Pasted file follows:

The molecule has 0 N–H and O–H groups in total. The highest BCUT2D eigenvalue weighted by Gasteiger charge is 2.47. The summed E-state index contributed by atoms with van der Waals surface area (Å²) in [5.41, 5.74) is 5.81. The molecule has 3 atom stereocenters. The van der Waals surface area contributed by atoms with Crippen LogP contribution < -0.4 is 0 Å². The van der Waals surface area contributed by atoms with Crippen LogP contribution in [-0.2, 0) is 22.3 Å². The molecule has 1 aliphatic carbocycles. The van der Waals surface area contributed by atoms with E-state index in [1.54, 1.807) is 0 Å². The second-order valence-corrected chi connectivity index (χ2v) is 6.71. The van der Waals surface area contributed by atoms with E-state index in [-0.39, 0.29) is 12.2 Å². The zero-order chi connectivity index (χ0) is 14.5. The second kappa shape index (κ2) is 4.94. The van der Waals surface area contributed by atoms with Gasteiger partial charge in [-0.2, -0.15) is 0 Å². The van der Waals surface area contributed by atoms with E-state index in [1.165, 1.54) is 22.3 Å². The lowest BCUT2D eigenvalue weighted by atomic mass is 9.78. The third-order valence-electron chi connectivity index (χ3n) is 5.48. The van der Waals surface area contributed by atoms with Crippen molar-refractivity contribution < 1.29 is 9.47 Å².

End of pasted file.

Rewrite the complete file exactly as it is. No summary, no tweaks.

The molecule has 0 N–H and O–H groups in total. The highest BCUT2D eigenvalue weighted by Gasteiger charge is 2.47. The summed E-state index contributed by atoms with van der Waals surface area (Å²) in [5.41, 5.74) is 5.81. The molecule has 3 atom stereocenters. The van der Waals surface area contributed by atoms with Crippen LogP contribution < -0.4 is 0 Å². The van der Waals surface area contributed by atoms with Crippen LogP contribution in [-0.2, 0) is 22.3 Å². The molecule has 1 aliphatic carbocycles. The van der Waals surface area contributed by atoms with E-state index in [1.54, 1.807) is 0 Å². The second-order valence-corrected chi connectivity index (χ2v) is 6.71. The van der Waals surface area contributed by atoms with E-state index in [-0.39, 0.29) is 12.2 Å². The zero-order chi connectivity index (χ0) is 14.5. The second kappa shape index (κ2) is 4.94. The van der Waals surface area contributed by atoms with Gasteiger partial charge in [-0.2, -0.15) is 0 Å². The van der Waals surface area contributed by atoms with E-state index in [1.165, 1.54) is 22.3 Å². The lowest BCUT2D eigenvalue weighted by atomic mass is 9.78. The third-order valence-electron chi connectivity index (χ3n) is 5.48. The van der Waals surface area contributed by atoms with Crippen molar-refractivity contribution < 1.29 is 9.47 Å².